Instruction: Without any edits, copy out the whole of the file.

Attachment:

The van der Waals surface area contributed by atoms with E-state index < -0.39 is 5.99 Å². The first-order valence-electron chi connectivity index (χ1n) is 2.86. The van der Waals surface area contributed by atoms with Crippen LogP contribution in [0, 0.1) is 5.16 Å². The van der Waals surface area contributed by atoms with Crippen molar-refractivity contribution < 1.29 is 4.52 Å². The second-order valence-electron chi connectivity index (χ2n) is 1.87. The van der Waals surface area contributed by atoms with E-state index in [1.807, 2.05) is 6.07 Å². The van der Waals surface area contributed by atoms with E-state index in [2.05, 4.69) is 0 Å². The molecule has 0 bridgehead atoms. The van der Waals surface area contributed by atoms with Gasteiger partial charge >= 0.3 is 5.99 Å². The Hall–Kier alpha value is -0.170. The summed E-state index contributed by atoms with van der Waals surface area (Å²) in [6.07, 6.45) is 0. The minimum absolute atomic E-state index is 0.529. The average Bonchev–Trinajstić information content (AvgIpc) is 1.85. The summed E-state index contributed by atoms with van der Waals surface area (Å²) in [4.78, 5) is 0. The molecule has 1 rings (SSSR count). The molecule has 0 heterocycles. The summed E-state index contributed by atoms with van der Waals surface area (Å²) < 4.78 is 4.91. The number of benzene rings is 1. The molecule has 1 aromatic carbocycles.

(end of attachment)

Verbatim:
The van der Waals surface area contributed by atoms with E-state index < -0.39 is 5.99 Å². The first-order valence-electron chi connectivity index (χ1n) is 2.86. The van der Waals surface area contributed by atoms with Crippen LogP contribution in [0, 0.1) is 5.16 Å². The van der Waals surface area contributed by atoms with Crippen molar-refractivity contribution < 1.29 is 4.52 Å². The second-order valence-electron chi connectivity index (χ2n) is 1.87. The van der Waals surface area contributed by atoms with E-state index in [1.807, 2.05) is 6.07 Å². The van der Waals surface area contributed by atoms with E-state index in [2.05, 4.69) is 0 Å². The molecule has 0 bridgehead atoms. The van der Waals surface area contributed by atoms with Gasteiger partial charge >= 0.3 is 5.99 Å². The Hall–Kier alpha value is -0.170. The summed E-state index contributed by atoms with van der Waals surface area (Å²) in [6.07, 6.45) is 0. The minimum absolute atomic E-state index is 0.529. The average Bonchev–Trinajstić information content (AvgIpc) is 1.85. The summed E-state index contributed by atoms with van der Waals surface area (Å²) in [4.78, 5) is 0. The molecule has 1 rings (SSSR count). The molecule has 0 heterocycles. The summed E-state index contributed by atoms with van der Waals surface area (Å²) < 4.78 is 4.91. The number of benzene rings is 1. The molecule has 1 aromatic carbocycles.